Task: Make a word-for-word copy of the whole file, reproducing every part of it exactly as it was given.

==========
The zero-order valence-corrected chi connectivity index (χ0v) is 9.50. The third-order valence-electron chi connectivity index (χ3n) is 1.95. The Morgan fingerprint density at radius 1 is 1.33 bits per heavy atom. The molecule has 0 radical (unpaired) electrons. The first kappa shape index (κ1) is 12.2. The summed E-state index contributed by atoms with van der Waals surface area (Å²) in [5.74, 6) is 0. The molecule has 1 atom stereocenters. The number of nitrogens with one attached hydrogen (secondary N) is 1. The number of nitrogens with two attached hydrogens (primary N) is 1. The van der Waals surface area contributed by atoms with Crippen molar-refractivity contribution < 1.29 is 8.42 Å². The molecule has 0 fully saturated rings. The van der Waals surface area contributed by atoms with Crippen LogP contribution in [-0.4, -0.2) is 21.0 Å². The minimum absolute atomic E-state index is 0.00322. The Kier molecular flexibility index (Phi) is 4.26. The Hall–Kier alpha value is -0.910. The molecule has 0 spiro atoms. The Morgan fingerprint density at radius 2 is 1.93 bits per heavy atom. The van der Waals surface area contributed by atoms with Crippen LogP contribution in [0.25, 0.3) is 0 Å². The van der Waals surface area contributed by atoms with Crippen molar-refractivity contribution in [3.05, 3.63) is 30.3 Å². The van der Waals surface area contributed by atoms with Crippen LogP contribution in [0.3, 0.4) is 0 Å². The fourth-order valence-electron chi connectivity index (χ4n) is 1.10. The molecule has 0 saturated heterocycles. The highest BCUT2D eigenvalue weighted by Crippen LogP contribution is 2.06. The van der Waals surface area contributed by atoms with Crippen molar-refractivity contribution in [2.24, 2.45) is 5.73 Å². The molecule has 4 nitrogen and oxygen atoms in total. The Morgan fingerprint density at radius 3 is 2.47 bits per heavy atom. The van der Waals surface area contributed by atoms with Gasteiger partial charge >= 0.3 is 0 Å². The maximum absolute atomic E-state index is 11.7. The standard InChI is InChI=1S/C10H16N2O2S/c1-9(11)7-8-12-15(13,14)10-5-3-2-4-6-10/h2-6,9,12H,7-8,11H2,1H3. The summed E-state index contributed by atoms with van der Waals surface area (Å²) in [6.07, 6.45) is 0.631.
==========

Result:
The zero-order valence-corrected chi connectivity index (χ0v) is 9.50. The third-order valence-electron chi connectivity index (χ3n) is 1.95. The Morgan fingerprint density at radius 1 is 1.33 bits per heavy atom. The molecule has 0 radical (unpaired) electrons. The first kappa shape index (κ1) is 12.2. The summed E-state index contributed by atoms with van der Waals surface area (Å²) in [5.74, 6) is 0. The molecule has 1 atom stereocenters. The number of nitrogens with one attached hydrogen (secondary N) is 1. The number of nitrogens with two attached hydrogens (primary N) is 1. The van der Waals surface area contributed by atoms with Crippen molar-refractivity contribution < 1.29 is 8.42 Å². The molecule has 0 fully saturated rings. The van der Waals surface area contributed by atoms with Crippen LogP contribution in [-0.4, -0.2) is 21.0 Å². The minimum absolute atomic E-state index is 0.00322. The Kier molecular flexibility index (Phi) is 4.26. The Hall–Kier alpha value is -0.910. The molecule has 0 spiro atoms. The Morgan fingerprint density at radius 2 is 1.93 bits per heavy atom. The van der Waals surface area contributed by atoms with Crippen LogP contribution in [0.25, 0.3) is 0 Å². The van der Waals surface area contributed by atoms with Crippen molar-refractivity contribution in [3.05, 3.63) is 30.3 Å². The van der Waals surface area contributed by atoms with Crippen LogP contribution in [0.3, 0.4) is 0 Å². The fourth-order valence-electron chi connectivity index (χ4n) is 1.10. The molecule has 0 saturated heterocycles. The highest BCUT2D eigenvalue weighted by Crippen LogP contribution is 2.06. The van der Waals surface area contributed by atoms with Crippen molar-refractivity contribution in [2.24, 2.45) is 5.73 Å². The molecule has 4 nitrogen and oxygen atoms in total. The Morgan fingerprint density at radius 3 is 2.47 bits per heavy atom. The van der Waals surface area contributed by atoms with Gasteiger partial charge >= 0.3 is 0 Å². The maximum absolute atomic E-state index is 11.7. The standard InChI is InChI=1S/C10H16N2O2S/c1-9(11)7-8-12-15(13,14)10-5-3-2-4-6-10/h2-6,9,12H,7-8,11H2,1H3. The summed E-state index contributed by atoms with van der Waals surface area (Å²) in [6.07, 6.45) is 0.631.